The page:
Tuesday, March 28, 2023

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    Super Bowl alert: Comedy dominates and Affleck stumps for Dunkin’—plus, revisiting a Snickers classic

    Comedy rules

    Ad Age is counting down to Super Bowl LVII. In the days leading up to the game, which will air on Fox on Feb. 12, Ad Age will bring you breaking news, analysis and first looks at the high-stakes, Big Game commercials—all in our Super Bowl newsletter. Sign up right here to get them via email.

    So far, 17 Super Bowl ads have been released—and the overwhelming majority of them go for laughs. Only Dexcom and WeatherTech are bypassing humor, and those spots lean more informational than tear-jerking. Choosing comedy over drama is a trend that is likely to continue as we get a look at more ads in the coming days. While there are plenty of timely serious issues that brands could tackle—from climate change to social justice—marketers have mostly avoided such topics in recent Super Bowls. Sixty percent of the ads in last year’s game went for humor, while only 19% were considered heartfelt—a nine-year low, according to analysis from ad tracker iSpot.

    Of course, humor is not always easy. “Comedy is the hardest to pull off. It can fail so spectacularly,” Lalou Dammond, a director at Biscuit Filmworks, said during a panel discussion today at Ad Age’s Super Bowl Playbook virtual event. One risk is trying too hard, or saying something offensive. Katherine O’Brien, a group creative director at VaynerMedia, which is behind this year’s comedy roast-themed Planters spot, said the key is having a “big and diverse writing team” and “capturing multiple perspectives.” She added that “you don’t want…a singular point of view that is going to be excluding others.”

    “You want to make people happy with your spot, you don’t want to hurt people,” she said.

    Read more: Super Bowl 2023 commercials released so far

    AI update

    So much for ChatGPT’s Big Game moment. As reported by Ad Age late last week, Avocados from Mexico is backtracking on plans to use a QR code in its commercial that would have linked to the generative AI tool, which would then be used to create tweets from viewers. But AI will get some love in at least two cities during the game. Dialpad, an AI-powered customer intelligence platform, will run a regional Super Bowl commercial in San Francisco and Seattle, that includes 42 AI-themed Easter eggs, including references to HAL computer from “2001: A Space Odyssey,” “The Matrix” and the Roomba vacuum.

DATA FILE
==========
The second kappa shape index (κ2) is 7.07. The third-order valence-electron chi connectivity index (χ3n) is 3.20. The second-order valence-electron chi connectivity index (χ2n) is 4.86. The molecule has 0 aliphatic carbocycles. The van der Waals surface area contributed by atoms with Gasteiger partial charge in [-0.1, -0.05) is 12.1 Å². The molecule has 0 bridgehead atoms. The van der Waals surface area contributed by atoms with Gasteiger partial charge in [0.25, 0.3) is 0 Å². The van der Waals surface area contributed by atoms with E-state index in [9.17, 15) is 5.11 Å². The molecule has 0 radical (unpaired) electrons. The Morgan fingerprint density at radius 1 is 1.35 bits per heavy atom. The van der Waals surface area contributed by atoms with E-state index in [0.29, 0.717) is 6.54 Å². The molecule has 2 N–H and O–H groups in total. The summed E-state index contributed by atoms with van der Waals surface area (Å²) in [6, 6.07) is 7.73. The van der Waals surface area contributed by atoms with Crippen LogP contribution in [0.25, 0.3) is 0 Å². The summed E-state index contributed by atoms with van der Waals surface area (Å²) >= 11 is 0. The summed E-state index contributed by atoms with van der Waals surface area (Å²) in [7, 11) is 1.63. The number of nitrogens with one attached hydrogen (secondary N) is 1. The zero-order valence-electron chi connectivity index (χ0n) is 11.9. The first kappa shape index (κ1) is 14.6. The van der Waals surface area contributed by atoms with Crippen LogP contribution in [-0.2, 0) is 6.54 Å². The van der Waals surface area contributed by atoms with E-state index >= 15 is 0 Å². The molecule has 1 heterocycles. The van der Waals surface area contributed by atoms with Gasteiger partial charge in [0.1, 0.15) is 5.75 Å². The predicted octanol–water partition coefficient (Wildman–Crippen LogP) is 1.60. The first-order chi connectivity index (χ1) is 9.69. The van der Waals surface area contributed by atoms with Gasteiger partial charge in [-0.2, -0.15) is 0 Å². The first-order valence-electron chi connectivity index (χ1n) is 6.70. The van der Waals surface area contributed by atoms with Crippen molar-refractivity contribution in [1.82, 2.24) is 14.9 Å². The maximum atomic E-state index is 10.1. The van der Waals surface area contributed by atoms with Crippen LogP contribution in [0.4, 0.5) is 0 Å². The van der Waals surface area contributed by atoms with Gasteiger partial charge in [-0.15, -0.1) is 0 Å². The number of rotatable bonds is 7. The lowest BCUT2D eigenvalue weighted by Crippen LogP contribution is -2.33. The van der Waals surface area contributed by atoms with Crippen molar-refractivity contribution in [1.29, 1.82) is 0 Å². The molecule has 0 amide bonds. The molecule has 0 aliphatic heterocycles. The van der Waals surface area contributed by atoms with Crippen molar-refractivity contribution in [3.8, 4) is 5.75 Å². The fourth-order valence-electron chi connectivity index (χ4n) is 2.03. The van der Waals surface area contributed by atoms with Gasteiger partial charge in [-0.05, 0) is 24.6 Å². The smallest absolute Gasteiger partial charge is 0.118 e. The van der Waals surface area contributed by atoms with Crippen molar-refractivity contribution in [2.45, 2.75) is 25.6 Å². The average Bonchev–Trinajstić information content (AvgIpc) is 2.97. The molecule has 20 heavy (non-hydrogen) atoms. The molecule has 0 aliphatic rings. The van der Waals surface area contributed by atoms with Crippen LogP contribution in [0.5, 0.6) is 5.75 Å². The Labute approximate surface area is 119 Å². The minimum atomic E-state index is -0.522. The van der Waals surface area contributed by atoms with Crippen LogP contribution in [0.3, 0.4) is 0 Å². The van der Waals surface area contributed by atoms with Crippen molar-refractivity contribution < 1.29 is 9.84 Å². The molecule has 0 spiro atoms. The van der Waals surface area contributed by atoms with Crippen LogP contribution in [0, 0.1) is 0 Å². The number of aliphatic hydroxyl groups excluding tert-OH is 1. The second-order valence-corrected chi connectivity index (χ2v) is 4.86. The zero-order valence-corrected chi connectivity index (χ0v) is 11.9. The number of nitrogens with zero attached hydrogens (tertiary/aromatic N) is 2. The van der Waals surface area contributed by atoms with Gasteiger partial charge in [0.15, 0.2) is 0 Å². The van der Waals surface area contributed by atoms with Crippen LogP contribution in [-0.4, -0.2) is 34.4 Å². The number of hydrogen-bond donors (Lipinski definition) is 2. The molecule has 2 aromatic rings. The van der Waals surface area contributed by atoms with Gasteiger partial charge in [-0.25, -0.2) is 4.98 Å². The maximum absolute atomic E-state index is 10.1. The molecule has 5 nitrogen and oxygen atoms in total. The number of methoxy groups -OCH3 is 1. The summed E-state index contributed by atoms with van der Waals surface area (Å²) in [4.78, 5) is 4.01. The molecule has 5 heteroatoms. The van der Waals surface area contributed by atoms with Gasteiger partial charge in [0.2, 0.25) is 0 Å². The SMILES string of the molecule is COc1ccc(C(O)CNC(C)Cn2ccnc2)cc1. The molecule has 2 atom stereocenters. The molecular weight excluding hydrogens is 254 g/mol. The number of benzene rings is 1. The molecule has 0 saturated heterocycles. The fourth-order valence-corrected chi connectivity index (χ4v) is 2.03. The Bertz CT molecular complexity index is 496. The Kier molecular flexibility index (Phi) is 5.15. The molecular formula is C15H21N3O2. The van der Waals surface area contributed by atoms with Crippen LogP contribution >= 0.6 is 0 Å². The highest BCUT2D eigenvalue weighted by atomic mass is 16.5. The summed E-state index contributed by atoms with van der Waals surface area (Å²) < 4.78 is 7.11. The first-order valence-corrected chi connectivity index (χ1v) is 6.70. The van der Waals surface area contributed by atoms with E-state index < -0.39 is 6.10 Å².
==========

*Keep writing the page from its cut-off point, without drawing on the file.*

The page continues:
Check out Ad Age’s Super Bowl blog for real-time Big Game updates.


    Ben for Dunkin’

    When Ben Affleck appeared a bit forlorn during Sunday’s Grammys broadcast, one person joked that he would rather be at Dunkin’. Well, it turns out the actor was at his favorite coffee and donuts chain last month shooting a Super Bowl ad. Ad Age confirmed today that the actor will star in the national ad, which comes from Anomaly. No word yet whether Jennifer Lopez will also appear, but she was at the ad shoot with him, according to photos shared on social media.

    In other celeb news, General Motors released its Will Ferrell ad that plugs Netflix shows (and EVs); Uber is out with its Sean “Diddy” Combs spot (it includes catchy songs and cameos); Nick Jonas is back for Dexcom; and the PopCorners “Breaking Bad” ad starring Aaron Paul and Bryan Cranston is out.

    See the Super Bowl teasers released so far


    This day in Super Bowl history

    Super Bowl XLIV was played on this day in 2010 when the Saints beat the Colts in Miami led by Drew Brees. But for ad savants, this will forever be known as the Betty White game. She starred for Snickers in the now classic “You’re not you when you’re hungry” campaign. It won USA Today’s Ad Meter and sparked a resurgence for the comedic actress; she hosted “Saturday Night Live” a few months later. Ad Age revisited the Snickers ad in January 2022, days after White’s death at the age of 99.  David Lubars, chief creative officer at BBDO, shared that the agency originally planned to use an ad starring Aretha Franklin in the game.

    For a complete look at Big Game commercial history, check out Ad Age’s Super Bowl ad archive.


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